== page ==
“This coworking space is not just made of bricks and mortar, but is primarily a symbol, a metaphor for the sense of community experienced in these rooms,” says Wosskow. “We have women from all countries, all ethnicities and all professional backgrounds. And the most important thing is that we don’t work beside each other here; we really work with each other. We place the highest value on learning from each other. This also includes offering our members a very professional mentoring programme.”
But of course, they also took care of the material interior behind the bricks and mortar says Wosskow in a radio interview with the British broadcaster Monocle, which was broadcast at the beginning of October. The focus of the interior design is on classic British elegance in black and white, different shades of grey and a few powerful dashes of colour. This is accompanied by fur fabric, brass and deep, dark woods. “And of course, we also need a bit of glamour,” says Wosskow. “The design plays a big part, because it helps to shape the mission of this coworking space and makes the ideas and values we stand for visible. This is why we placed so much value on making sure The AllBright conveys a mature and grown-up impression – no pinks or pastels in sight.”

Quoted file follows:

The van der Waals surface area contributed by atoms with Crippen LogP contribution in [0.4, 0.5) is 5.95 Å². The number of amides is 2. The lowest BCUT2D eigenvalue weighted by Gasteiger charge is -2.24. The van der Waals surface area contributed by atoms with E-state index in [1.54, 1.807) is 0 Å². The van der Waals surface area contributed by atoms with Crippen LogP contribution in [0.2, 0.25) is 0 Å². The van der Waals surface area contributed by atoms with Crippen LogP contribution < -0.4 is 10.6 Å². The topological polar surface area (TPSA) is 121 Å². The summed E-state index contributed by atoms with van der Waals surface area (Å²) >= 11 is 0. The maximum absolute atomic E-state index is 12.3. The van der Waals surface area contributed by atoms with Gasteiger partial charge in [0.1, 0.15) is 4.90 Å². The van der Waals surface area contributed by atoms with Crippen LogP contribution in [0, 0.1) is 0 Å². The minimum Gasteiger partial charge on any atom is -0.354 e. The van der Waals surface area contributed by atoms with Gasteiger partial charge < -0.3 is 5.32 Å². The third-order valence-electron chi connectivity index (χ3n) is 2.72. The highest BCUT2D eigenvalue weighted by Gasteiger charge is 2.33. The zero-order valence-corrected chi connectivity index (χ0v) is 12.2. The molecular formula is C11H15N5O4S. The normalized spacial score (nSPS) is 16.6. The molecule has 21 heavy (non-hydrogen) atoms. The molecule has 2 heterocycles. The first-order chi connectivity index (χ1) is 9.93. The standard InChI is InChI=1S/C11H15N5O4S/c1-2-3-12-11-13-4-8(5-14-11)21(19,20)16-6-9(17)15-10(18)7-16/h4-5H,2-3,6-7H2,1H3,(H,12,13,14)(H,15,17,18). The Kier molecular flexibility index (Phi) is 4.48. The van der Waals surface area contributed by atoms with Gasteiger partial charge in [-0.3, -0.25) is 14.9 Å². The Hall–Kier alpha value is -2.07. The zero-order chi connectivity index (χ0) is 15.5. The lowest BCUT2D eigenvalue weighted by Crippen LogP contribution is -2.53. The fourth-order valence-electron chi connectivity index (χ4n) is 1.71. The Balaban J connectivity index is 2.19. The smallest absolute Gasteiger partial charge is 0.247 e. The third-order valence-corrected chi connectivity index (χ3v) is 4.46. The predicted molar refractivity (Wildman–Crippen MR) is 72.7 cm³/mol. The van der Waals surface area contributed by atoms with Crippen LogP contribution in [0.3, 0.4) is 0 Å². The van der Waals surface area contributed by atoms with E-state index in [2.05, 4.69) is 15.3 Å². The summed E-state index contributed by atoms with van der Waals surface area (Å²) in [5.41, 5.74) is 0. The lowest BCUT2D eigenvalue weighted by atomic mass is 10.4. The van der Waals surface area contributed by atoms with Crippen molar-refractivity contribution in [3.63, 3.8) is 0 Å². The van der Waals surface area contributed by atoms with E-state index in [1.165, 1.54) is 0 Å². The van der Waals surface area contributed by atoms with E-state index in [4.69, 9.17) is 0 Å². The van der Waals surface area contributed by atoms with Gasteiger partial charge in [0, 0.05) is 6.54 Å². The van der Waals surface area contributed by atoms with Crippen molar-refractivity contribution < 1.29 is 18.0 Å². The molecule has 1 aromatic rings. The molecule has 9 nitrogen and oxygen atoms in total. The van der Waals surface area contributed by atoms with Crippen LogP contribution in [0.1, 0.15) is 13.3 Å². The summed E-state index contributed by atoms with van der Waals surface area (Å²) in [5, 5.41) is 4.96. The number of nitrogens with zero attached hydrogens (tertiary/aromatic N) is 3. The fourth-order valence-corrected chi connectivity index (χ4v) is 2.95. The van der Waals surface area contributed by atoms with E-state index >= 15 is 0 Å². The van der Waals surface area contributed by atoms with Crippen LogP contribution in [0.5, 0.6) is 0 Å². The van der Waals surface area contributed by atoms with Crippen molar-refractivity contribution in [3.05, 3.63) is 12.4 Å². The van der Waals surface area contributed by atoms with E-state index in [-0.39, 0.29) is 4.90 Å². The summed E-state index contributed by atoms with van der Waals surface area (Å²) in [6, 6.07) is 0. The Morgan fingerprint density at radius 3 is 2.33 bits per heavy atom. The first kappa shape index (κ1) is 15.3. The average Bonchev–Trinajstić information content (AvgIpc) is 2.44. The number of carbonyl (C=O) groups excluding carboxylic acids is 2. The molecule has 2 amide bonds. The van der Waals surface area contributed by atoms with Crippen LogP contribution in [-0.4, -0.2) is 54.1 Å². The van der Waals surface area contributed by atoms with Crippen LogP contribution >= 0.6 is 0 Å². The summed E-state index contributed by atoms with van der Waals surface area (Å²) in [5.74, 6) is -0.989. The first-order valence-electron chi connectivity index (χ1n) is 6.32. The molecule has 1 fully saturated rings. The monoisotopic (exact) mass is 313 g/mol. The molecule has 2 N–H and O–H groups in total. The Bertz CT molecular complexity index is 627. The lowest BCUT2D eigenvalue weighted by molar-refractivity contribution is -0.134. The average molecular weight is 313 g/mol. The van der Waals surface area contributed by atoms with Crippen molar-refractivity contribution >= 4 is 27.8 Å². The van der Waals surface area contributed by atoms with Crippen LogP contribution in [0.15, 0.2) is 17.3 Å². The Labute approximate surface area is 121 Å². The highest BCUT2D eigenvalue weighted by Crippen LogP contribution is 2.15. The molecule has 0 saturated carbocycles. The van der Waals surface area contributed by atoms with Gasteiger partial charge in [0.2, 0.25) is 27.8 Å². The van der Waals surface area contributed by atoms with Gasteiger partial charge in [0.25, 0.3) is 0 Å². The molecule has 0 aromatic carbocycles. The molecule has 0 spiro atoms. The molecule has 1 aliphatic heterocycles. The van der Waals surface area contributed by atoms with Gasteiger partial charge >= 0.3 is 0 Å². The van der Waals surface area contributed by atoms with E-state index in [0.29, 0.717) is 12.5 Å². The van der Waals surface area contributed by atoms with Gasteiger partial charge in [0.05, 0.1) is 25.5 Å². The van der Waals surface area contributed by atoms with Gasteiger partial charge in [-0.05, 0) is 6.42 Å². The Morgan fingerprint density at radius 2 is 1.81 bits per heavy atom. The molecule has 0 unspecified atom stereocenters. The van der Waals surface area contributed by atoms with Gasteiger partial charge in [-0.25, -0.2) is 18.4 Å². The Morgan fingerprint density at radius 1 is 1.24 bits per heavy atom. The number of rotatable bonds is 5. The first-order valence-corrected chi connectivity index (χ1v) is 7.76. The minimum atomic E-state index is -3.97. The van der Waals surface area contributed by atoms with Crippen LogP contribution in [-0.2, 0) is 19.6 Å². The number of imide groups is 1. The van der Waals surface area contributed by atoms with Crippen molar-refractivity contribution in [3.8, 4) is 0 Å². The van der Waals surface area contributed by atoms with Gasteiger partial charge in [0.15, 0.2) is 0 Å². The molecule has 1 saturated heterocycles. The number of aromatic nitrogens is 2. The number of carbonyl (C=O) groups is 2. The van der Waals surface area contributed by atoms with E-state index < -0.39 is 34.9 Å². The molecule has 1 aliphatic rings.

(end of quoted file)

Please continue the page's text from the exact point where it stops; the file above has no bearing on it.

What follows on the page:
Most of the furniture you see here was designed by women. The art on the walls also comes from women. The wine is from female vintners all over the world. There is a female chef creating new menus each week, female yoga instructors who help maintain a physical balance, as well as national and international DJanes who play lounge or dance music some evenings. “We want to give women centre stage, and show the number of areas which are already actively led by women.” At the moment, things are really stressful in The AllBright. Anna Jones and Debbie Wosskow are flying to Los Angeles every two weeks to support their next project. The AllBright II will open its doors there in spring next year.
The AllBright is no unique case. At least, not in the Anglo-American world. With clubs and coworking spaces such as The Riveter in Seattle and Los Angeles, and The Wing with branches in Manhattan, Brooklyn, Washington D.C., San Francisco and West Hollywood, the amount of concentrated women power is increasing from month to month. Additional spaces in Denver, Dallas, Houston, Chicago and Minneapolis are already being planned. A few further developments, we hear from between the lines, are still being kept secret. You have to ask: is there absolutely no hint of manliness between these feminine walls? The codes and rules of play are handled differently from space to space. And while in a few coworking spaces, men are strictly prevented from entering, they are given a warm welcome in other locations. A young man has just taken a seat on a black-and-white striped sofa, iPhone earphones in his ear, currently arranging a meeting for the coming week. The man, classic suit, colourful socks, white sneakers, is one of just a few male AllBrighters. “We don’t want to shut anyone out,” says Debbie Wosskow,”and we certainly don’t want to create an elite ivory tower here, which has nothing to do with the reality outside. We just want to create a place where some women are allowed to feel a bit better than they do elsewhere.”